Now Apostle Paul says here that I’ve longed for many years to come to you. And when he speaks about coming to them, look at the way he puts it at the end of verse 24. He’s talking about finally going onto Spain, but listen to this: Once I have enjoyed your company for a while.
Just enjoying your company. Just, just being among you for a season.
And on that score, I’d really like to encourage you to, to bring back your missionaries every so often and let them just relax among you. And for you as an individual to also think “how can I play some role in ensuring that the individuals that we support can come and just relax?” To enjoy the company of God’s people. That’s part of the power of partnership. Making sure that you are enabling that to happen.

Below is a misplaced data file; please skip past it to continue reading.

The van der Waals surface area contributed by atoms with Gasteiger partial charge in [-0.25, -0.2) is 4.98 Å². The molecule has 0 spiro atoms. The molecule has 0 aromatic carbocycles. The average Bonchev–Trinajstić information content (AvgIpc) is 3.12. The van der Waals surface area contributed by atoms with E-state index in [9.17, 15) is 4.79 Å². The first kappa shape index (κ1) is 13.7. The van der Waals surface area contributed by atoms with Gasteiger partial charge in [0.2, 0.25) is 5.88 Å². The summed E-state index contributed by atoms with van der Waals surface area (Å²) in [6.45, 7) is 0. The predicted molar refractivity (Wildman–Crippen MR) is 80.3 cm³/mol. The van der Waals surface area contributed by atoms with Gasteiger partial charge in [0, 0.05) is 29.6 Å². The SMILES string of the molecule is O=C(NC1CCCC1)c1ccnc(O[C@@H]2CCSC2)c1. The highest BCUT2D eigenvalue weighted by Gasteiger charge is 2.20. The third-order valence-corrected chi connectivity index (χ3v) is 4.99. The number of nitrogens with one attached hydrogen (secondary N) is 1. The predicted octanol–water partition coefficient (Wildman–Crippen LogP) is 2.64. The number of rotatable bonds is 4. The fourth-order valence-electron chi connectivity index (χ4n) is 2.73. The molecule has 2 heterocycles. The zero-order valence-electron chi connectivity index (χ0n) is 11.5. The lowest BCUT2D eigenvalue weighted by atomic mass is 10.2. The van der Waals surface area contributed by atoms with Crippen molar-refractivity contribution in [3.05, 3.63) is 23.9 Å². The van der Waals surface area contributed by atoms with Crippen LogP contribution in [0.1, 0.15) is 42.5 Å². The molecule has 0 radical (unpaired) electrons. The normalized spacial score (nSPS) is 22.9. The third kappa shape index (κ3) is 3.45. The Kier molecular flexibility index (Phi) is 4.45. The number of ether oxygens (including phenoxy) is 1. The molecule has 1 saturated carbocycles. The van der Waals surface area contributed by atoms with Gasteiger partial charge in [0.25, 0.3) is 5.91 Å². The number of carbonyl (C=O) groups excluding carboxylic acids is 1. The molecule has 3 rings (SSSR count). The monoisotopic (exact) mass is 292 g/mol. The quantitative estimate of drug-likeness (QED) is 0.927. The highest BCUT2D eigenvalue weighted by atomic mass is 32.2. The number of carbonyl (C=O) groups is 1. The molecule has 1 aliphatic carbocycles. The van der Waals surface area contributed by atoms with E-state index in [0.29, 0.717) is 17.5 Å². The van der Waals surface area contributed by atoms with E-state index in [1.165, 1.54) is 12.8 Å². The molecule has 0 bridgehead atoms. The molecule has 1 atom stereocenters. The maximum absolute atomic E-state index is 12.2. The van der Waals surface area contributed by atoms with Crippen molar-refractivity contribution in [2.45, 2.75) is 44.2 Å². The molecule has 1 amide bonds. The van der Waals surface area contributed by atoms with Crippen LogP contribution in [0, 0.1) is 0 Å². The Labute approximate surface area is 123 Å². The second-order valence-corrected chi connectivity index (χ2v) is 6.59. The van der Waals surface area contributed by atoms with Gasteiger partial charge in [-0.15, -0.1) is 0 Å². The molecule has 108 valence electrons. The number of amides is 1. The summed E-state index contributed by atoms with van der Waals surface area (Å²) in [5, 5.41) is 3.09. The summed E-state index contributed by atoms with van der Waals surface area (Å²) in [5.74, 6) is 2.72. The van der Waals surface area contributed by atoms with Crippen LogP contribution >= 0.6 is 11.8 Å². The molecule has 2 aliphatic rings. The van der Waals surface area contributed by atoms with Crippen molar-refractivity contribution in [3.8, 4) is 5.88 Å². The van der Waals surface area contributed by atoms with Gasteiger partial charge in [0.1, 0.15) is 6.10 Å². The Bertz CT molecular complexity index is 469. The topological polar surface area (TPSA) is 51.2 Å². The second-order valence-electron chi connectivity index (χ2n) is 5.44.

But also I want you to notice that while the Apostle Paul is speaking about coming on his way to Spain and enjoying the company of God’s people, that this power of partnership is also being realized in the way in which the brethren in the church in Rome assist him on his way to Spain.
Let’s go back to our text, and notice this. It’s almost mentioned in passing. You can miss it if you’re not careful. Look at verse 24. It says there, “I hope to see you in passing as I go to Spain and to be helped on my journey there by you, once I have enjoyed your company for a while.” Once I’ve enjoyed your company for a while.
As I said, it’s almost in passing. What is interesting is that the Apostle Paul is not even asking for their help. He is just taking it for granted, that once I have reached Rome, I don’t even have to worry as to whether I have the wherewithal to reach Spain, because I would have come among the people of God, I just take it for granted that they will see it as part of their partnership to ensure that they get me to the next stage.